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GH copyright laws are dead  —FIPAG
GH copyright laws are dead —FIPAG

GH copyright laws are dead —FIPAG

THE President of the Film Producers Association of Ghana (FIPAG), James Aboagye, has described the copyright laws of Ghana as virtually non-existent because they are unable to protect the rights of creators, thus hampering the growth of the creative sector.


He attributes this to the failure of the Copyright Office of Ghana to go digital, which is discouraging the creation of new works and hindering the fight against piracy and other copyright infringements in the country's creative industry.

In an interview with Graphic Showbiz, Mr Aboagye expressed concerns over the Ghana Copyright Office still wallowing in the analogue mentality.

He explained that the existing copyright laws lacked provisions that would allow content creators to assert their rights in case of piracy and other challenges they face when unauthorised reproduction of their work occurs.

"Last year, I created content which went viral, and a Nigerian uploaded it on his YouTube channel. When I decided to upload it, YouTube flagged it. I was told I could not do it because it was not mine. How do we fight these issues? Our current copyright laws do not make provision for these online contents and your intellectual property just goes down the drain in just a second.

“So, if someone pirates your content and you manage to take them on, and they get a good lawyer to defend them, you are finished, because there is no legal backing for you again,” he added.

Mr Aboagye also called for urgent action from the Copyright Office to issue digital certificates to movie producers and creatives.

These certificates, he argued, would empower creators to claim ownership on prominent video streaming platforms and challenge unauthorised uploads effectively.

"The Copyright Office is not doing much. They don’t even have plans to develop digital certificates which we could stand on that to challenge certain institutions. This is because when someone uploads your content and you challenge it, they can grant your request if you have a digital certificate for the content you have produced,” he emphasised.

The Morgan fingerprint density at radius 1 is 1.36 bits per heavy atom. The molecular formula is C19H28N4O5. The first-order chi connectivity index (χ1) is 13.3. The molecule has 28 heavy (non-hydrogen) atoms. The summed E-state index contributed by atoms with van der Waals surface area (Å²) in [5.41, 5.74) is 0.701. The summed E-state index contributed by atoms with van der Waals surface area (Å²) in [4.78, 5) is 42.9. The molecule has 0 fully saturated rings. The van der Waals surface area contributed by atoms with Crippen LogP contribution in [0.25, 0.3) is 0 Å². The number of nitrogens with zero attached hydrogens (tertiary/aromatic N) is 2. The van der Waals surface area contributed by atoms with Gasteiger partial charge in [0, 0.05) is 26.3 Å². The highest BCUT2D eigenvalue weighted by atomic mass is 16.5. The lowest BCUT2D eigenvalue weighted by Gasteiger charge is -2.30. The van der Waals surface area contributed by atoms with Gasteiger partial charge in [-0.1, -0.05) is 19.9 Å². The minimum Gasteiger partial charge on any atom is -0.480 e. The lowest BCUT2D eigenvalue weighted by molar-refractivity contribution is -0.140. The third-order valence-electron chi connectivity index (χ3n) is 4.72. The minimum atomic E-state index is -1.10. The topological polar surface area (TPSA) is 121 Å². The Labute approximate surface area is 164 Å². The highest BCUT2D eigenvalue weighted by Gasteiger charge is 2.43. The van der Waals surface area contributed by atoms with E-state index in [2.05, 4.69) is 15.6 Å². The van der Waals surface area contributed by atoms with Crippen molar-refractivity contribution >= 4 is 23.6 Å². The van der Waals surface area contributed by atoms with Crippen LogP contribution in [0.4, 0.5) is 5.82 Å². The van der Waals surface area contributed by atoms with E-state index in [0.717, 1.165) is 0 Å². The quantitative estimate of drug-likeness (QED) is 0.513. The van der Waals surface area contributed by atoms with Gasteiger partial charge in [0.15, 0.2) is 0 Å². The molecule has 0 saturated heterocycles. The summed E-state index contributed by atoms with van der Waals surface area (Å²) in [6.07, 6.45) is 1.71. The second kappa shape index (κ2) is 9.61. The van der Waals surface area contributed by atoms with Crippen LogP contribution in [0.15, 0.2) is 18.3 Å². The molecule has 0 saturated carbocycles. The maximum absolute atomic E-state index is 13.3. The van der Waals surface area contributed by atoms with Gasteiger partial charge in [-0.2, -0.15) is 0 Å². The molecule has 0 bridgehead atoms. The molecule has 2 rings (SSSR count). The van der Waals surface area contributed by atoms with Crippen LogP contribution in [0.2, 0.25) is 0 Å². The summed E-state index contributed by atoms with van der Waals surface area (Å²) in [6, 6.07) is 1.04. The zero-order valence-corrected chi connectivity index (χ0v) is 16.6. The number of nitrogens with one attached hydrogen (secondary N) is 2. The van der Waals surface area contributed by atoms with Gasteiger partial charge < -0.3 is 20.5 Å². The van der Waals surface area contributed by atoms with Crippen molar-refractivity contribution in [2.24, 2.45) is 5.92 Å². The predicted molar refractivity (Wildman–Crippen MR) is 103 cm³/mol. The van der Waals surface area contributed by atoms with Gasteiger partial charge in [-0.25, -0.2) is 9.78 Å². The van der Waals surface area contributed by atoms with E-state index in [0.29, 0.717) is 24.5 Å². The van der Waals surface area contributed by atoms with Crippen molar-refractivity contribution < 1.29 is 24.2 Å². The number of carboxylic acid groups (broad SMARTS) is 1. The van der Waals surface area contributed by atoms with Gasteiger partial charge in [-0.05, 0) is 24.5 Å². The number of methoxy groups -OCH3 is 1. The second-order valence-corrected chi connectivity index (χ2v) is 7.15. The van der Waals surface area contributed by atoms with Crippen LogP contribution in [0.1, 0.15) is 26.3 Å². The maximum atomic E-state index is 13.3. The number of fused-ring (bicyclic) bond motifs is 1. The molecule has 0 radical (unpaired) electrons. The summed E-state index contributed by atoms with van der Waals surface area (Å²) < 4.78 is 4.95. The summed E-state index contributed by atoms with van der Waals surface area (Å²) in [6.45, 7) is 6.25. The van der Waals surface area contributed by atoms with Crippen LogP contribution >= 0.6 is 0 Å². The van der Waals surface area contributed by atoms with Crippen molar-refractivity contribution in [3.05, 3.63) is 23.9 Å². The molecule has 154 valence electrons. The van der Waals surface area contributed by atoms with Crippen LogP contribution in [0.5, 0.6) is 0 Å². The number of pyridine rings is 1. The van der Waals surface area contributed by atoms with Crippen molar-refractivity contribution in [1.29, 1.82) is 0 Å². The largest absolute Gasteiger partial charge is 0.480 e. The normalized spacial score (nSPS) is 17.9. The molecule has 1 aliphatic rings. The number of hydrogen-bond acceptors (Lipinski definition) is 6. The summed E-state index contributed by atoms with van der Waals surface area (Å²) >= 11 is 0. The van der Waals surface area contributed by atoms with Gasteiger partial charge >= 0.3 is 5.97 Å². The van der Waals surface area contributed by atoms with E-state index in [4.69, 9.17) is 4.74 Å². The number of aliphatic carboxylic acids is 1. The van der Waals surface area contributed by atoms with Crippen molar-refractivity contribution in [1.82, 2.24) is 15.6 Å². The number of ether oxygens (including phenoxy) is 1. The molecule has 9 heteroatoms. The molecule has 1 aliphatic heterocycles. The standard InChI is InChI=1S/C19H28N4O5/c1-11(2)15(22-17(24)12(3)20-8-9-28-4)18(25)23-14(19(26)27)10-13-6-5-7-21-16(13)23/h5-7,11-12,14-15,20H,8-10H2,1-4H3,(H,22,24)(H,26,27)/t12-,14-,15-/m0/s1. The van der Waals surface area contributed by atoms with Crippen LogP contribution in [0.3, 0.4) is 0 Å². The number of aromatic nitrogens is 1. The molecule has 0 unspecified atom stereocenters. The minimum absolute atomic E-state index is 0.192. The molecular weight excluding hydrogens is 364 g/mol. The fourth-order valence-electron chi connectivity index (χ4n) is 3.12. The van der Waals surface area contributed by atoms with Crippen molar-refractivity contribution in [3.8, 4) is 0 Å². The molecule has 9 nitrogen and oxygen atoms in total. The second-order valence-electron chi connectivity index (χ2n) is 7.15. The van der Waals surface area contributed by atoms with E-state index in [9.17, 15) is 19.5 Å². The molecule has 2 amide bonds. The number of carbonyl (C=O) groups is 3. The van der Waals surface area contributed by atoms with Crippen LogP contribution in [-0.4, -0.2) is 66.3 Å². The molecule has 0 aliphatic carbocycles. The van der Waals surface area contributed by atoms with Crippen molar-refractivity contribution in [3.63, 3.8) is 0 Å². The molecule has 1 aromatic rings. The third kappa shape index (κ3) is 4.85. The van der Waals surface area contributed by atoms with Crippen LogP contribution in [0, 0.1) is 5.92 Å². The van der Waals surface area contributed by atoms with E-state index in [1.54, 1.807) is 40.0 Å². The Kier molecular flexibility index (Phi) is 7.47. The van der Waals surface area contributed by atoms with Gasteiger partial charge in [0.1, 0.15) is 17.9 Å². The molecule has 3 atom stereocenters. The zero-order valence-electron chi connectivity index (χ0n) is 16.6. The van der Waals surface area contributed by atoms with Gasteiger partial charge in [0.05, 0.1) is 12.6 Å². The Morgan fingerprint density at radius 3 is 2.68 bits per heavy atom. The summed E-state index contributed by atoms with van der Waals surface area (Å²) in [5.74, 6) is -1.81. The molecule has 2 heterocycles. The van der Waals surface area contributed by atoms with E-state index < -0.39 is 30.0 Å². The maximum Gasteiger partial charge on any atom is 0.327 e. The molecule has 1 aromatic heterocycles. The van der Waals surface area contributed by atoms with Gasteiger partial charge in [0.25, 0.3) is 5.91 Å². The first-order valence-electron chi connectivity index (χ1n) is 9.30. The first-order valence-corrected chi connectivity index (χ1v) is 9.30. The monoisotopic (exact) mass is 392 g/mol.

In addition to advocating for digital certificates, he called on the Copyright Office and its stakeholders to educate the public on copyright issues, with particular emphasis on royalties and acquisition processes to prevent conflicts of interest and ensure fair compensation for creators.

"There is much education to be done to sensitise stakeholders on these copyright issues, royalties and acquisition to avoid conflict of interest”, he added.

In response, a Senior Research and Documentation Officer at the Ghana Copyright Office, James Owusu Ansah, said attempts by the Copyright Office to change their operations to digital have been unsuccessful due to financial and logistic constraints.

He said despite a strong desire to adapt operations and build capacity, the Office has faced obstacles in making this transition.

“We went to the Public Accounts Committee earlier this year and one of the challenges we presented was the Office’s inability to keep pace with current trends due to financial and logistic limitations.

“We have had this digital agenda on the table for a long time. However, because we don’t have the muscle to pull it through, people think we are not doing anything about it. We have even engaged stakeholders on it before,” he said.

He also explained that efforts at reviewing the copyright laws were ongoing to cater to the contemporary needs of creatives. Although he would not give a specific timeframe, he assured that the office is actively working to make it a reality.

"Our copyright laws came into existence in the analogue era, and the Office has made plans to adjust that. We have engaged stakeholders and strategic partners. However, the revision of laws involves a complex and time-consuming process. So, we can’t tell when it will be reviewed, but our people in the creative arts space should be assured it will surely be reviewed to suit their needs,” he added.

Touching on the digital certificates, he shared with Graphic Showbiz that the Copyright Office is in the process of upgrading existing certificates with digital barcodes and other features to strengthen content creators' rights, particularly when challenging the validation of their ownership on streaming platforms.

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